Kate Mosse interview (Psychologies)

The novelist and founder-director of the Women’s Prize for Fiction talks about finding inspiration in the landscape, and how women were written out of history

Interview by Anna Behrmann

Kate Mosse. Photograph: Ruth Crafer

Landscape is the most important character in my novels. When I was a child, I would walk with my parents on the Fishbourne marshes in Sussex, and I later walked there with my own children. Both there, and in the ancient woodlands of south-west France, I feel as if I can hear the echoes of all the people who’ve walked those paths before me and those who will tread in the same footsteps long after I’m gone. For me, the truth of our shared past is held within the land, the skyscape and the mountains. It links us emotionally to the people of 19th-century Sussex, or 16th-century Carcassonne.

The human heart does not change so very much. A parent at any given point in history will grieve just as much for a lost child. Fiction is about celebrating our shared humanity. If you can stand in the shoes of a girl from the 16th century and feel you know her, then you can stand in the shoes of a boy on the other side of the world today.

I grew up in a house where people were always coming and going. My parents both worked and did a great deal of voluntary work in the community, but still made all of our childhood friends welcome. When they died, on both occasions the church was filled with people remembering the cup of tea that my mum had made them, or when my dad picked them up when they got stuck in the middle of nowhere.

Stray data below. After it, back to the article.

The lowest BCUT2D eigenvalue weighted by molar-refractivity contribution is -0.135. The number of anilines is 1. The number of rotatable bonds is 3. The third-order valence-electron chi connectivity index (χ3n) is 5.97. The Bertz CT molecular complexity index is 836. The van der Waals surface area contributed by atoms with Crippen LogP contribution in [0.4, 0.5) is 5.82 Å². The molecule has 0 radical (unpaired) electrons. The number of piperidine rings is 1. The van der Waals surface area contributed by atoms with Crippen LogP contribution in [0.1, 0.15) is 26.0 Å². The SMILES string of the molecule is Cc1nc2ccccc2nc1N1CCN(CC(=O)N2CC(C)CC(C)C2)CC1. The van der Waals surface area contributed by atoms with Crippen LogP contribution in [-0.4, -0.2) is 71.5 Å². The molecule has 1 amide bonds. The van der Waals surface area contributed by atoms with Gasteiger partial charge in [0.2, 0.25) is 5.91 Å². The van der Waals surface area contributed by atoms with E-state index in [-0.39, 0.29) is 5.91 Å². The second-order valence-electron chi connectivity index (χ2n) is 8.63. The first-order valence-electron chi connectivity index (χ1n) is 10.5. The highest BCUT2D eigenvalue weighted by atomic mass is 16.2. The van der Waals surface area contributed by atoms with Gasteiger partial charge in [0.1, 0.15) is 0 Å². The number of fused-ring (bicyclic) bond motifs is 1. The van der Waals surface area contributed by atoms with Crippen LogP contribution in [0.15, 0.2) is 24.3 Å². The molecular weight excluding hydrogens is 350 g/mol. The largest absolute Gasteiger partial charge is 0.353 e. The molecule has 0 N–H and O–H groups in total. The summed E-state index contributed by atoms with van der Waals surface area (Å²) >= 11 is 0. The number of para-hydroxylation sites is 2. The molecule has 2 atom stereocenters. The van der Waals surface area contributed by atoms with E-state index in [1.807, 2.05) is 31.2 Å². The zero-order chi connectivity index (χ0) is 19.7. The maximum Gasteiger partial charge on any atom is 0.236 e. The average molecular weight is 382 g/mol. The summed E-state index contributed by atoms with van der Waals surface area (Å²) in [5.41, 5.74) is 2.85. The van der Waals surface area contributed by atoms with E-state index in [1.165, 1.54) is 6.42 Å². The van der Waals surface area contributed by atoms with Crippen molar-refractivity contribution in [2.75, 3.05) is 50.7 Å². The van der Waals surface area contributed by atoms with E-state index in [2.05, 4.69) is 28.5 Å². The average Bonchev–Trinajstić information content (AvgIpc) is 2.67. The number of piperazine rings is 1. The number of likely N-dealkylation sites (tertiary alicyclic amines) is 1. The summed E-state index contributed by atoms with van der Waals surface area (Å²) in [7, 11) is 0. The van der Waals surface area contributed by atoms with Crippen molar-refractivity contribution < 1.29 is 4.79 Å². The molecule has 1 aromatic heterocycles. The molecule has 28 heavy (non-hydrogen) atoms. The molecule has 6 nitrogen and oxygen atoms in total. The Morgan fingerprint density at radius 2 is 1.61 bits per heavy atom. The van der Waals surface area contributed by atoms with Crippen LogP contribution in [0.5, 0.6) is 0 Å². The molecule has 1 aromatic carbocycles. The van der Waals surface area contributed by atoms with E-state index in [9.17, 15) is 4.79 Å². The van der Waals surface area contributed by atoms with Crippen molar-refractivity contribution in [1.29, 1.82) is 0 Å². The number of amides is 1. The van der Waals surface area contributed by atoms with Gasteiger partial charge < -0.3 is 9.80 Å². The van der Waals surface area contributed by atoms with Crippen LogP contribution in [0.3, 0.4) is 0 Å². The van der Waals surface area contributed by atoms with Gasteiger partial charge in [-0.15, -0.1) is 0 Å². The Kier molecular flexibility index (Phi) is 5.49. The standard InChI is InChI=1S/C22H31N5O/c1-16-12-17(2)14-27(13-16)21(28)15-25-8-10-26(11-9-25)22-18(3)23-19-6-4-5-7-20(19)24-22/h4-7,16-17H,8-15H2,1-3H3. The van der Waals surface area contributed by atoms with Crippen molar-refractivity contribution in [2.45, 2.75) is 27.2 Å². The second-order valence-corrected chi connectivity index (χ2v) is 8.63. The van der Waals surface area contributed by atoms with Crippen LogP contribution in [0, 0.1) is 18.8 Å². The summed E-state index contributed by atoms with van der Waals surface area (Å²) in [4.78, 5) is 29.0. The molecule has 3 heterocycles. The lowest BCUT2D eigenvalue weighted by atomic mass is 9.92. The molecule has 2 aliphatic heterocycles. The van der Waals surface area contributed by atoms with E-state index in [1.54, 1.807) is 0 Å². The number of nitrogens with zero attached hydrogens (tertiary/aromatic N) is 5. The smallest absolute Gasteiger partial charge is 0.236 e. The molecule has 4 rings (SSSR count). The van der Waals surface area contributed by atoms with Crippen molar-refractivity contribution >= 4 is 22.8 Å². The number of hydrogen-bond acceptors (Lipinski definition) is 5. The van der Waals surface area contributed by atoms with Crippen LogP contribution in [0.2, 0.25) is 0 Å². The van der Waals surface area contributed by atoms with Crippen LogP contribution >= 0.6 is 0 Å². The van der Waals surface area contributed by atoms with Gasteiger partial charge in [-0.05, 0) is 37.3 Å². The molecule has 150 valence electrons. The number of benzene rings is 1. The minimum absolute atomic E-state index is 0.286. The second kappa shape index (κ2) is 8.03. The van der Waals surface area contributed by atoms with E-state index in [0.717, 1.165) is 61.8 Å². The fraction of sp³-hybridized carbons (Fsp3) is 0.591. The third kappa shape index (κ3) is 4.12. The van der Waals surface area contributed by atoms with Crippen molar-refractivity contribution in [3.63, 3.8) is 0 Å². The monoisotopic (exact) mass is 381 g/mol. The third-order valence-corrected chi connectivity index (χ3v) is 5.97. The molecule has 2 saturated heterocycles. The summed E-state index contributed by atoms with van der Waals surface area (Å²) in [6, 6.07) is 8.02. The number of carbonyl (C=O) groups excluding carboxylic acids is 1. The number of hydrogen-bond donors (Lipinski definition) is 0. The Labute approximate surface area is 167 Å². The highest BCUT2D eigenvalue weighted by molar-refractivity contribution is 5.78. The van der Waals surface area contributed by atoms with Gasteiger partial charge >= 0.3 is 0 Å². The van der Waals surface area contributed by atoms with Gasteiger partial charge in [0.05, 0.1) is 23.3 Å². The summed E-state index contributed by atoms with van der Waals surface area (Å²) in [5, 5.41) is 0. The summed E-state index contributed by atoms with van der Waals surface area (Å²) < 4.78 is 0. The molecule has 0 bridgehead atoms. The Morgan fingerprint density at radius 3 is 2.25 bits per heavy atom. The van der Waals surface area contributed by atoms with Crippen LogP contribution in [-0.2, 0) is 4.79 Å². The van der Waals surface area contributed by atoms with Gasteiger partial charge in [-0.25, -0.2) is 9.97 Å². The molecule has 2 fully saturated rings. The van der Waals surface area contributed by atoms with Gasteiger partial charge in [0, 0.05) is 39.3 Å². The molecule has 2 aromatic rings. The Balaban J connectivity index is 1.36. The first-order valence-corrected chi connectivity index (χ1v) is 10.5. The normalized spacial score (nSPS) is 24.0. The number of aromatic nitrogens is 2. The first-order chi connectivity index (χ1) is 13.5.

My parents taught me that if opportunities come your way, you should make the most of them, but also to use your voice to speak for others. It’s the regular things that make a difference, such as putting something in the foodbank every time you go shopping.

We launched the Women’s Prize for Fiction in 1996 to celebrate and honour women’s voices. Our aim was to put exceptional fiction by women into the hands of both men and women who would appreciate it. It’s interesting that, even after 23 successful years, I am still asked why it’s needed. It’s the idea that women have to continue justifying their place at the table. 

The world seems less kind, less tolerant, less respectful of difference at the moment. That’s why it’s so vital to keep celebrating excellence and female voices. People need positivity and to hear wonderful women’s stories from all over the world.

All the heroes in my novels are women. There were purposeful and powerful women in all periods of history, but ordinary women are too often left out of the history books. When the Wars of Religion finally started in 1562, France had been at war, on and off, for a generation. So, who do we imagine were opening the shops, or gathering wood for the fire when the men were away? Once we accept that history is written about a tiny proportion of society and also written with an agenda, we can see the past more clearly.

As a novelist, I’m a sprinter. When I’m writing a first draft, I work eight to 10 hours a day, seven days a week. I start writing at about four in the morning and have a couple of very strong black coffees with sugar. If I get a few hours under my belt before anyone else in the house wakes up, I know that the day will go well.

My aunt was one of the founders of the Movement for the Ordination of Women in the Church of England. Her ordination in Chelmsford Cathedral, after many years of campaigning, was an amazing and moving occasion. There were eight women being ordained that day. The Bishop said: ‘Between them, these women have hundreds of years of service to the church.’ Making sure that everybody’s voices are heard, that everyone can contribute in the way they want to, benefits us all in the long run.

The paperback of Kate Mosse’s new novel, ‘The Burning Chambers’ (Mantle, £8.99) – the first in a quartet set against the backdrop of the Wars of Religion, covering 300 years and following two families, one Catholic and one Huguenot – is out on , the first in a planned series of four, follows a Catholic and Huguenot family during the Wars of Religion – is out on 7 March.

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